I had the pleasure of reading Seth Godin’s Tribes recently. I’ve been on a book kick lately and Tribes made a recent flight back to Minneapolis pass quickly. In Tribes, Seth makes the case that “…any group of people, large or small, who are connected to one another, a leader, and an idea.” This is a really powerful concept. It’s one that I’ve seen up close and powerful. One of the most important things to keep in mind in mind is that leaders aren’t necessarily the people at the top of an organization. In fact, often you’ll find that they are several layers down.
Some of the key takeaways for me, without giving away all the goods, were:
- A tribe needs a leader, shared interest, followers, and a way to communicate
- “No one gives you permission or approval or a permit to lead. You can just do it. The only one who can say no is you.”
- Companies need people to drive change; change is what drives growth
- Change is inevitable, life is too short to fight the change, so hop on the change bus
- Systems, processes, and the like while once successful can become dangerous when “you fall in love with the system”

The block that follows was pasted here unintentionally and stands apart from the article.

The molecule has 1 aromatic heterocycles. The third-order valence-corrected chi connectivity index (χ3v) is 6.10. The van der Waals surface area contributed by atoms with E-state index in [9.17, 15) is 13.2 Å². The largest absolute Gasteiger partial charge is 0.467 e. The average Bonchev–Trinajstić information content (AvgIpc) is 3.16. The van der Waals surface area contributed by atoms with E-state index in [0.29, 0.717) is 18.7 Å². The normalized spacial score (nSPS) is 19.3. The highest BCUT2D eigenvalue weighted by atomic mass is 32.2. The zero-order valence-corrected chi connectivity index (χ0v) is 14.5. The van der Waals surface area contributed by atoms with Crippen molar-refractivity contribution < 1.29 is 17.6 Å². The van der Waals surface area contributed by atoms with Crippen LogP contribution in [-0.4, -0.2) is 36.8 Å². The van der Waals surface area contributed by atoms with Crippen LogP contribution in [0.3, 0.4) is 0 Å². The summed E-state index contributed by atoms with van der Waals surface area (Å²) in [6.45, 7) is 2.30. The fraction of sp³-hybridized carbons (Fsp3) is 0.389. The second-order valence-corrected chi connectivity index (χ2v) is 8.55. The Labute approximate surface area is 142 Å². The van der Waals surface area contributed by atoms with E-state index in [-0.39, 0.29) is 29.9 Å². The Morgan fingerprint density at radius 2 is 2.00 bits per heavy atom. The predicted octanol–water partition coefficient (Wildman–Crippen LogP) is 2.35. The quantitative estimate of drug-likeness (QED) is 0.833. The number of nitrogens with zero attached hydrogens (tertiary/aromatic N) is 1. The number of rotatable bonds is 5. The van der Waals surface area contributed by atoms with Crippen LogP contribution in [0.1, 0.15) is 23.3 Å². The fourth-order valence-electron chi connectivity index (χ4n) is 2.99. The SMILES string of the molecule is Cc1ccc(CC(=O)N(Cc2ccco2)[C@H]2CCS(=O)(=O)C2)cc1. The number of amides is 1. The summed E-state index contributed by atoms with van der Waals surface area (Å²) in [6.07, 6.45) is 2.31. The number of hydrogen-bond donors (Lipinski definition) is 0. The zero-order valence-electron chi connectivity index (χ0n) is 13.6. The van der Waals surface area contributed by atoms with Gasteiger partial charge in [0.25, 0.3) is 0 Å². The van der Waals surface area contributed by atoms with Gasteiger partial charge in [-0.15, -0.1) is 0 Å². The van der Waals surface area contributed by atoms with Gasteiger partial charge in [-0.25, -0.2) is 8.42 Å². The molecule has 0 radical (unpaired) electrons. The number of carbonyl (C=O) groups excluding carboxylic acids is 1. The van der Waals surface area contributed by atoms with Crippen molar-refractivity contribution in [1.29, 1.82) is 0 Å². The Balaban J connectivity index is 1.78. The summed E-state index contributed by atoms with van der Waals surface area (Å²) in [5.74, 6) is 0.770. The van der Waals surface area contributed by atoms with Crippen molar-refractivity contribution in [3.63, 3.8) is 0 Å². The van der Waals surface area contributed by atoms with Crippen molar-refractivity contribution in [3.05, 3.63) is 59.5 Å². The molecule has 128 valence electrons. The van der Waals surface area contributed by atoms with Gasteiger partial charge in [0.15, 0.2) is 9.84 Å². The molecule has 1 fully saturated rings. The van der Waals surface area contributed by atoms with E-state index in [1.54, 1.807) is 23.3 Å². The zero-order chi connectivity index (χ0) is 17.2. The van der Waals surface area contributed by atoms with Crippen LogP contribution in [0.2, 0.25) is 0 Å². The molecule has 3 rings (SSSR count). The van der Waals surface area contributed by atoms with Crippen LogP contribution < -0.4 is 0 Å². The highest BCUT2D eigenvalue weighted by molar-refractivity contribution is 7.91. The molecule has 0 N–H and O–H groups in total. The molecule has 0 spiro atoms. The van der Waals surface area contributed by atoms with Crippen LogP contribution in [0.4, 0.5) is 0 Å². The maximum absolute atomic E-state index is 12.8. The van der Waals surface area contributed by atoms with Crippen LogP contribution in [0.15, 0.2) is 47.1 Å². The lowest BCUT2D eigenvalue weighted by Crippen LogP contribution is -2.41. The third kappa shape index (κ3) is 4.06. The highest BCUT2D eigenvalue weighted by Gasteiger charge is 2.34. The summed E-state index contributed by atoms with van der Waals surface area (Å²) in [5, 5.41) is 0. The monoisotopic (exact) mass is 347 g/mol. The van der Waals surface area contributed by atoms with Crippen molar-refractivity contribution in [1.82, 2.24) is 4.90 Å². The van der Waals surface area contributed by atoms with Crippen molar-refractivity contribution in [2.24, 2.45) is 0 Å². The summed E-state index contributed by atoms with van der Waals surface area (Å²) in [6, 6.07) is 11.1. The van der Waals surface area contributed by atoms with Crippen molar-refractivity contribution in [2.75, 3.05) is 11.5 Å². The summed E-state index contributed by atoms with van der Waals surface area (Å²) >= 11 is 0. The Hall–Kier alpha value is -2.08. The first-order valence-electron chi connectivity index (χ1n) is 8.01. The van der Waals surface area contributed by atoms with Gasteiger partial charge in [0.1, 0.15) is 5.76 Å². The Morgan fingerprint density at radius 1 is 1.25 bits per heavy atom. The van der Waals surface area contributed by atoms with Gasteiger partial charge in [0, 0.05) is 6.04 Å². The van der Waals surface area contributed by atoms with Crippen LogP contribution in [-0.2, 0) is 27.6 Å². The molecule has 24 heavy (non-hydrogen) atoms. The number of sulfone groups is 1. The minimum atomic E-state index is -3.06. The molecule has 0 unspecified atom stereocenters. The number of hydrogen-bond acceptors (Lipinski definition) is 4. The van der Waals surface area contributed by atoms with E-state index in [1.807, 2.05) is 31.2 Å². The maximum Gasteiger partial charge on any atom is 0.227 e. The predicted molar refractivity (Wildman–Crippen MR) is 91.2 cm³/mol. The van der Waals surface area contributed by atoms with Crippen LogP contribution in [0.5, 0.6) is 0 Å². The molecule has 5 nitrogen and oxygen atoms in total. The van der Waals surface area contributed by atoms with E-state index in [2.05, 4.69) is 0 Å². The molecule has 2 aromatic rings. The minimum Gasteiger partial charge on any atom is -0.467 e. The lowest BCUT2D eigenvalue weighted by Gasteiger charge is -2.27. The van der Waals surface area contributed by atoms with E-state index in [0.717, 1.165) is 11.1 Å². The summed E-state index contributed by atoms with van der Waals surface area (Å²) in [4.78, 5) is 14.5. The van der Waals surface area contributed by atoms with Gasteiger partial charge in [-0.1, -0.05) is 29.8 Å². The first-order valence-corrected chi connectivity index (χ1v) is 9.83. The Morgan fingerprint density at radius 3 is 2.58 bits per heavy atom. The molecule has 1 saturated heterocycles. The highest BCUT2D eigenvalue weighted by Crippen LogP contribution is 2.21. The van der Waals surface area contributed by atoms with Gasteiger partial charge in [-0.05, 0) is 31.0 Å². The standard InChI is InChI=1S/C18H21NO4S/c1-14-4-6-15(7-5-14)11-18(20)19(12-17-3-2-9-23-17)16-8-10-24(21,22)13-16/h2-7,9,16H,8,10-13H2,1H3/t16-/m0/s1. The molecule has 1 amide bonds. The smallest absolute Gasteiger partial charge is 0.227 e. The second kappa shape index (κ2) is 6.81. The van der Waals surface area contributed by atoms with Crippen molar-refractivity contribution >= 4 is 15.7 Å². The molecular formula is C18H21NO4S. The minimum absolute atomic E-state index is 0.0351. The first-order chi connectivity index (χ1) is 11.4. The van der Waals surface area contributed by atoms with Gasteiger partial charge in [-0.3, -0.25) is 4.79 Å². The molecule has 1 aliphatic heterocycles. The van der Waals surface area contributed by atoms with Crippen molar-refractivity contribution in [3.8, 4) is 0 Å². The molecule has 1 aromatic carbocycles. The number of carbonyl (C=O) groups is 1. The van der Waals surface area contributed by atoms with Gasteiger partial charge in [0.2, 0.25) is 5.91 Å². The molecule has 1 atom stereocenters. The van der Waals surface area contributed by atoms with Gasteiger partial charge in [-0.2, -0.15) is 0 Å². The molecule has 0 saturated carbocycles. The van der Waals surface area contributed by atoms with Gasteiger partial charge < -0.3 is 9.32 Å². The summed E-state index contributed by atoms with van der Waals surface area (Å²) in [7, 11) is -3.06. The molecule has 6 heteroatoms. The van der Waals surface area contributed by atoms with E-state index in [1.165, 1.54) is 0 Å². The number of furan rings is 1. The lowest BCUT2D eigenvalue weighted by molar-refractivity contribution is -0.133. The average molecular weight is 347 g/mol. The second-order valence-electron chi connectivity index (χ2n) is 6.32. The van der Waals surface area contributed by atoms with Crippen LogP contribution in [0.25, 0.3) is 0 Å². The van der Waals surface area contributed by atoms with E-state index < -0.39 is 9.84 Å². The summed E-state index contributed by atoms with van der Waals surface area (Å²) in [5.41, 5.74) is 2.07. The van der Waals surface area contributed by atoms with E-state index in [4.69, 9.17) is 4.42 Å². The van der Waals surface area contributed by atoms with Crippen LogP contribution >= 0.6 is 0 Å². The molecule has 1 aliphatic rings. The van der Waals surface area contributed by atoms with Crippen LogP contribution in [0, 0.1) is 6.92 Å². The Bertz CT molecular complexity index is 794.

Perhaps my favorite quote and the thing that stuck with me was this passage, “being charismatic doesn’t make you a leader. Being a leader makes you charismatic.”
Shortly after reading Tribes I came across this article from Strategy+Business. It’s an awesome article, that takes a somewhat counter standpoint. Specifically, they argue, “research shows that most transformation leaders go unpromoted, unrecognized, and unrewarded. And their companies suffer in the long run.” If you will, “change agents” are casualties of war and often cast aside as heretics.
I sent this article on to Seth and asked him specifically:
Just finished Tribes. Thoroughly enjoyed it. On the same lengthy business trip I also read The Three Signs of a Miserable Job. I saw a lot of similarity between the two. Recently, I also read this article titled “Stand by Your Change Agent” which outlines that, “Research shows that most transformation leaders go unpromoted, unrecognized, and unrewarded. And their companies suffer in the long run.”
Article Link: http://bit.ly/16f9H
I found myself relating tremendously to the article. I’ve watched, quite often, transformational leaders leave organizations…myself included.
The research seems to be at odds with many of the concepts presented in Tribes. I’d love your point of view the article.
I was surprised and impressed when Seth sent me the following response:
often, tribe leaders leave because they won’t sacrifice the tribe to please management
cost of changing the world…
There’s a lot of truth to what Seth says. As I look back on my own career, I can point to several instances where I elected to leave rather than sacrifice the tribe. In some situations, people in the tribe even elected to follow me.
The world needs more leaders and companies need to embrace them.